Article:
Last week I took Livia to her crafting class in the library building. While she was at her class, Marshall and I went into the library to return some books. Most of the books went straight into the return box, but I kept one out, because it was damaged. A previous borrower had scribbled all over the last two pages and the very last page had come loose. I handed it to the people at the front desk and pointed out the damage. They thanked me for showing it to them.
Marshall and I then went into the children’s section to find some new books for him to read. A few minutes later, one of the children’s librarians tracked me down to ask me about the damaged book. I’ve pointed out damaged materials before, and no one has ever questioned me. I was surprised, but I happily told her the same thing I’d told the people at the desk.
“Well,” she said. “We look every book over when we get it back, so I don’t understand how this could have happened.” So I repeated that the book had come that way. “Well,” she said. “How could you have not noticed that there was a loose page?” So I explained that I don’t examine the books when I take them off the shelves. Again she said, “Well, . . .”
I’m not sure how many rounds of this we went through. She just kept at me, and I started to get angry. Eventually I asked her if she was accusing us of having damaged the book. She said no, but then she started in with another one of those “Well, I don’t understand how . . . ” I told her that I was starting to regret having pointed out the damage. “Well,” she said. “I’m just trying to get the story.”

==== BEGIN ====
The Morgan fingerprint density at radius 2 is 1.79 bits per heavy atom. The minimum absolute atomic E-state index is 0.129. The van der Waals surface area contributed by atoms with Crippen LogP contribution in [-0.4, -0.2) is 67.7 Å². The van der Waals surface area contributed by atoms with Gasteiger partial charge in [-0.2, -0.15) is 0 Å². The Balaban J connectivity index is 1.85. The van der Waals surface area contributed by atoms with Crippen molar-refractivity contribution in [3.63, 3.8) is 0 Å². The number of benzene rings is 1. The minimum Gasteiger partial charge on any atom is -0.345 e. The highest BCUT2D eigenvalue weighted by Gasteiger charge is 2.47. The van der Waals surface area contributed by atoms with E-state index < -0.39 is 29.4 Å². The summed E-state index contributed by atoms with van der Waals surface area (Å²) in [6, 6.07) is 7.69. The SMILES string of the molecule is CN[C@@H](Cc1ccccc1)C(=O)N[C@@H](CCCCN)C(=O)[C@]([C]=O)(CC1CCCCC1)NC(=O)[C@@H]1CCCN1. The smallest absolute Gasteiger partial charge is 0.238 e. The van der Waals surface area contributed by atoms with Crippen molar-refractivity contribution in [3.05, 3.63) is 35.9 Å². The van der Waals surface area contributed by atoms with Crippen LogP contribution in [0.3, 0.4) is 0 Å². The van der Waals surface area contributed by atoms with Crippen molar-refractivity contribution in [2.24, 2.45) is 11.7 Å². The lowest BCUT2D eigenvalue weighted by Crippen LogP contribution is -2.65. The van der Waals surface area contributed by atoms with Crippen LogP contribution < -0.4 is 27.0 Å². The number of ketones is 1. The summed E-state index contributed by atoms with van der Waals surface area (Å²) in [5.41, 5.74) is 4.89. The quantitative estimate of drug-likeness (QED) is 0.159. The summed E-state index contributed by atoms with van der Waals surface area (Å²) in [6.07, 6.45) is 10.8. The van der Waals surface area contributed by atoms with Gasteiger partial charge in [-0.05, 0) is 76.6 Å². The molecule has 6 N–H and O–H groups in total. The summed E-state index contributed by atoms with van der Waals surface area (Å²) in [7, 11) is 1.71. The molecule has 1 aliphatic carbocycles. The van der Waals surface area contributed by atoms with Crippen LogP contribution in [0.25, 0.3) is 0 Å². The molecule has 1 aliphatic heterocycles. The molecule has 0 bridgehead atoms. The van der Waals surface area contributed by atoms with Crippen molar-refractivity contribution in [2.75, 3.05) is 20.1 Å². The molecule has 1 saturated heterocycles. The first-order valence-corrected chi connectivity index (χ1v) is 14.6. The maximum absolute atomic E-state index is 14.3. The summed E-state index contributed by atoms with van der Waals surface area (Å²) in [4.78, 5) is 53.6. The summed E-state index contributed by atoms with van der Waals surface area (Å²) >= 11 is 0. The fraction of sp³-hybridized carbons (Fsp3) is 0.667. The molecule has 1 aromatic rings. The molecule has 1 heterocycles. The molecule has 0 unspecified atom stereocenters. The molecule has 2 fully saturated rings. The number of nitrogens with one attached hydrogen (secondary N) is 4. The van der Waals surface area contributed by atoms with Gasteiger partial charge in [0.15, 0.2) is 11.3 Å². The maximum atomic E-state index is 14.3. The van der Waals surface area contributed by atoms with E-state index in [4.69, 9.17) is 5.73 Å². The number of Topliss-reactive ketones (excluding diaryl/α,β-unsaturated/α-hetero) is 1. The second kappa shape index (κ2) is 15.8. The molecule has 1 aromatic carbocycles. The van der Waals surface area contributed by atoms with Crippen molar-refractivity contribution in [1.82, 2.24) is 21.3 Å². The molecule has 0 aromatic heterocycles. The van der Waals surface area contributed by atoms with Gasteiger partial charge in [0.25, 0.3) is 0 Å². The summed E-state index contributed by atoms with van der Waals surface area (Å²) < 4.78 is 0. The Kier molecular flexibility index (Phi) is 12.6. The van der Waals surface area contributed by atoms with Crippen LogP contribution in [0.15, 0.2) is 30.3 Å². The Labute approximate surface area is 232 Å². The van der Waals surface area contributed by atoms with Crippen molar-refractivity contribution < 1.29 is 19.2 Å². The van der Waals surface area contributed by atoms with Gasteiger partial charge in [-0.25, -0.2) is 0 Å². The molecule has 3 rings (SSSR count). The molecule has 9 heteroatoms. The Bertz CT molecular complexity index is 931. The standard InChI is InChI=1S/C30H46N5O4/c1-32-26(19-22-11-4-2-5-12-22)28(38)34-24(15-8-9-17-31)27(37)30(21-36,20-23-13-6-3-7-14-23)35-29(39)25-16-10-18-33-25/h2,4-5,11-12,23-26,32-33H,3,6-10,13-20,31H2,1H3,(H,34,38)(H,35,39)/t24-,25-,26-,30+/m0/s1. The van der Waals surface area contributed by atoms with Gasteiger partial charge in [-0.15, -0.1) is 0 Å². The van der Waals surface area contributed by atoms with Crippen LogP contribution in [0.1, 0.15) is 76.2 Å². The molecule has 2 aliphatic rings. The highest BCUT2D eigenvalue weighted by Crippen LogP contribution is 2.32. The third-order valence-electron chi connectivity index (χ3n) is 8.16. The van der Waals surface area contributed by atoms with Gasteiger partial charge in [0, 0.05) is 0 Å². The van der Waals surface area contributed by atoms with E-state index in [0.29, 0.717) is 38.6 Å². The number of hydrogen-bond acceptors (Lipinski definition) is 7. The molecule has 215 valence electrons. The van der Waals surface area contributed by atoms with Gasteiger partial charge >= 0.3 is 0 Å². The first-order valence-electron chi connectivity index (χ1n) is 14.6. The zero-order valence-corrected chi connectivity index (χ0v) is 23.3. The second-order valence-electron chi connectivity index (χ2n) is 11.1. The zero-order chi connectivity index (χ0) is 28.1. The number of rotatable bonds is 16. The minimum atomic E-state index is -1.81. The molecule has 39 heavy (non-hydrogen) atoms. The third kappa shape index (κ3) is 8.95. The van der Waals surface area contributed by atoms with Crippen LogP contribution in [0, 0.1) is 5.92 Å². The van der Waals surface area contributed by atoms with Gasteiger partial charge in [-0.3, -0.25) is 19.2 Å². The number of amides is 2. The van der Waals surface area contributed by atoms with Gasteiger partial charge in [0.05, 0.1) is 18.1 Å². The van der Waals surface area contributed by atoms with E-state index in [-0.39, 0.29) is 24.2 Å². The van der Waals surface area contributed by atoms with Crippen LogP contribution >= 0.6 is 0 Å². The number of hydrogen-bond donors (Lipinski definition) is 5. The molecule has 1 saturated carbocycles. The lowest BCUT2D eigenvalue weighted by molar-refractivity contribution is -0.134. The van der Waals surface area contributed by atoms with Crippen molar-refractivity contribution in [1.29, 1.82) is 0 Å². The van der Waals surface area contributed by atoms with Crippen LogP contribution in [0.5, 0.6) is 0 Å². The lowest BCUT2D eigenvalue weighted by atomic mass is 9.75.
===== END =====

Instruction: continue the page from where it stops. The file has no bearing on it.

At that point I lost my temper. I didn’t say anything really regrettable, but my tone must have told her exactly how I felt. I said, “I told you the story.” She said, “Well, I’m going to have to . . . .” I cut her off before she could finish. I said, “You do what you have to do.” And I walked away.
I was furious and embarrassed. Not only was Marshall there, but there were many other parents and children who must have overheard us. I also didn’t feel like I’d defended us well. As always happens in unexpected confrontations, logic abandoned me. If I’d had my wits about me, I could have pointed out that the book was not new. It had clearly been read many times, and the spine was weak. It wasn’t surprising that the last page had fallen out, because the last page is usually the first to fall out when a spine starts to fail. The last page also tends to go unseen if you thumb through a book from front to back, so the scribbles could have been there for a very long time. I also ought to have pointed out that it was damned arrogant of her to assume that she and her department were so amazingly aware of the condition of every book in their possession that she was justified in accusing us, in public, in such a way. Grrrr. I did think to point out that I had been present when Livia reached the last page of the book (which is how I knew it was damaged, and how I knew she hadn’t done the damage). Unfortunately, it sounded lame when I said it, as if I were trying to cover up for her.
All of this was made even more galling later, because after I picked up Livia from her class, she wanted to go into the children’s section to do some research. And she wanted the librarian’s help. What was I supposed to do? Say no? Of course not. So, as she talked to the librarian, I had to stand there, knowing what the librarian had so obnoxiously implied, not even an hour previously.
Generally speaking, librarians are wonderful people, and in the past, the library has always felt like a safe space. But I have to say, when I took Livia to her class again this week, I almost didn’t want to go into the children’s section. I did go in, because Livia wanted to get more books after class, but I breathed a big sigh of relief when a different librarian was working. That one librarian has tarnished my enjoyment of the library, at least for now.
I guess it just goes to show the power of the librarian. A good one is worth his or her weight in gold. A bad one, we hope, will move on to another profession soon.